Most activities that require a Federal agency to consult with us can proceed. If modification of the project is necessary, it is likely that those changes would have been needed anyway, in order to avoid jeopardy. However, in areas where the species is not currently present, there may be some project modifications that would not have occurred without the critical habitat designation.
How do we determine what areas to designate as critical habitat?
Biologists consider physical and biological features needed for life processes and successful reproduction of the species. These include:
The areas shown on critical habitat maps are often large. Are all the areas within the mapped boundaries considered critical habitat?
No. Our rules normally exclude by text developed areas such as buildings, roads, airports, parking lots, piers, and other such facilities. Additionally, projects will only require consultation if they affect areas that contain the primary constituent elements required by the species. Primary constituent elements are those physical and biological features of a landscape that a species needs to survive and reproduce.
Why are large areas shown on critical habitat maps if the entire area is not actually considered critical habitat?
In such cases, precisely mapping critical habitat boundaries is impractical or impossible, because the required descriptions for these precise boundaries would be too unwieldy.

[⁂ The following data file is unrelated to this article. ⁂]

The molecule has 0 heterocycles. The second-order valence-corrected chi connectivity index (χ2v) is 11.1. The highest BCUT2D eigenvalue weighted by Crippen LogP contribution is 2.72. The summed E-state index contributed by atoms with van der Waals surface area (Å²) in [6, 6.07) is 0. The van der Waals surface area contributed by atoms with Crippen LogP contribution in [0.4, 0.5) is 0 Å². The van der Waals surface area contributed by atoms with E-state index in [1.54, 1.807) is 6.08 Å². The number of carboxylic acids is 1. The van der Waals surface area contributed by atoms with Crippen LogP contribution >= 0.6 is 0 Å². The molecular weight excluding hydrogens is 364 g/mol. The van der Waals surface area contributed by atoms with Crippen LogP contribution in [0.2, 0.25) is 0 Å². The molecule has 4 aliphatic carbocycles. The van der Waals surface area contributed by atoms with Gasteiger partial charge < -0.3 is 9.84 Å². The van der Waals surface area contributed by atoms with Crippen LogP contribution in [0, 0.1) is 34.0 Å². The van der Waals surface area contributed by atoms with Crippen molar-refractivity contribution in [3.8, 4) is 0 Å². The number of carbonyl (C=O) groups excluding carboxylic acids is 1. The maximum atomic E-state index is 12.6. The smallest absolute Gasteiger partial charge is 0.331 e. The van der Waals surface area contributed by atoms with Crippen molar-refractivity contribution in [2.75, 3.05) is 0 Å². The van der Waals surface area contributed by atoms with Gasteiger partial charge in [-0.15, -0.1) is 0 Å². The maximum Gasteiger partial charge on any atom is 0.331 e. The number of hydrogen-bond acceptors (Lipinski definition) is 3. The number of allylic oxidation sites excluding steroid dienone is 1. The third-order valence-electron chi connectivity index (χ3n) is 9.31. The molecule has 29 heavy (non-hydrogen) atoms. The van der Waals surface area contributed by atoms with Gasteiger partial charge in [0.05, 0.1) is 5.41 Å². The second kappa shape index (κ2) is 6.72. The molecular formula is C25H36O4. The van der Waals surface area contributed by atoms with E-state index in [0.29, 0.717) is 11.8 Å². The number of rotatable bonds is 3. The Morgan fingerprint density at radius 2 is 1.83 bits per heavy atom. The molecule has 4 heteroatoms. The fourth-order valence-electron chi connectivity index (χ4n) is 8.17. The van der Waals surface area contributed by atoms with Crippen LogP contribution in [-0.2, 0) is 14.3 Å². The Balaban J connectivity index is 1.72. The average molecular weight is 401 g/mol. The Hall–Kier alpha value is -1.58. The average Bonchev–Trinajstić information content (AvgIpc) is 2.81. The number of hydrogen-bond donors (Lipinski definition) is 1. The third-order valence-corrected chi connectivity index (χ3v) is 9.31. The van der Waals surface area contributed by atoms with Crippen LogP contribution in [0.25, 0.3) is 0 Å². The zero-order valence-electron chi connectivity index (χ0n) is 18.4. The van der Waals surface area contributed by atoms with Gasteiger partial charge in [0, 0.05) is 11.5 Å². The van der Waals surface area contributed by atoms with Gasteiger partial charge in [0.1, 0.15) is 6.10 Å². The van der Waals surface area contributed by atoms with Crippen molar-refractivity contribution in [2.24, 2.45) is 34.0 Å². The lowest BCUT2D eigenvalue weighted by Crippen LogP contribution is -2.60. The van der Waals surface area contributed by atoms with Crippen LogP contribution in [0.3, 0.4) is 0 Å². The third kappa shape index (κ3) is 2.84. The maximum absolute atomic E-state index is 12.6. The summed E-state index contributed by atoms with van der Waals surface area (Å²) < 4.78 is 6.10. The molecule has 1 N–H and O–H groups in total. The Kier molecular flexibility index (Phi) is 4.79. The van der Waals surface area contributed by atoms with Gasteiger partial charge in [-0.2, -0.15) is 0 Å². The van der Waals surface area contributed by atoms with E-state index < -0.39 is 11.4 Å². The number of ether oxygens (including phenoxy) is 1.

Does the Act require an economic analysis as part of designating critical habitat?
Yes. We must take into consideration the potential economic impact, as well as any other benefits or impacts, of specifying any particular area as critical habitat. We may exclude any area from critical habitat if we determine that the benefits of excluding it outweigh the benefits of specifying the area as part of critical habitat, unless we determine that the failure to designate the area as critical habitat will result in the extinction of the species.
Does an economic analysis have any effect on the decision to list a species as threatened or endangered?
No, under the Act, a decision to list a species is made solely on the basis of scientific data and analysis.
How many species have critical habitat designations?
As of May 5, 2009, critical habitat has been designated for 523 of the 1,317 U.S. species listed as threatened or endangered.
Why haven’t we designated critical habitat for more species?
After a Congressional moratorium on listing new species ended in 1996, we faced a huge backlog of species needing to be proposed for listing as threatened or endangered. For this reason, we have assigned a relatively low priority to designating critical habitat because we believe that a more effective use of our limited staff and funding has been to place imperiled species on the List of Endangered and Threatened Species.
Additionally, the critical habitat designation usually affords little extra protection to most species, and in some cases it can result in harm to the species. This harm may be due to negative public sentiment to the designation, to inaccuracies in the initial area designated, and to the fact that there is often a misconception among other Federal agencies that if an area is outside of the designated critical habitat area, then it is of no value to the species.
U.S. Fish & Wildlife Service
Fact Sheet Revised July 2009
Last updated: January 3, 2013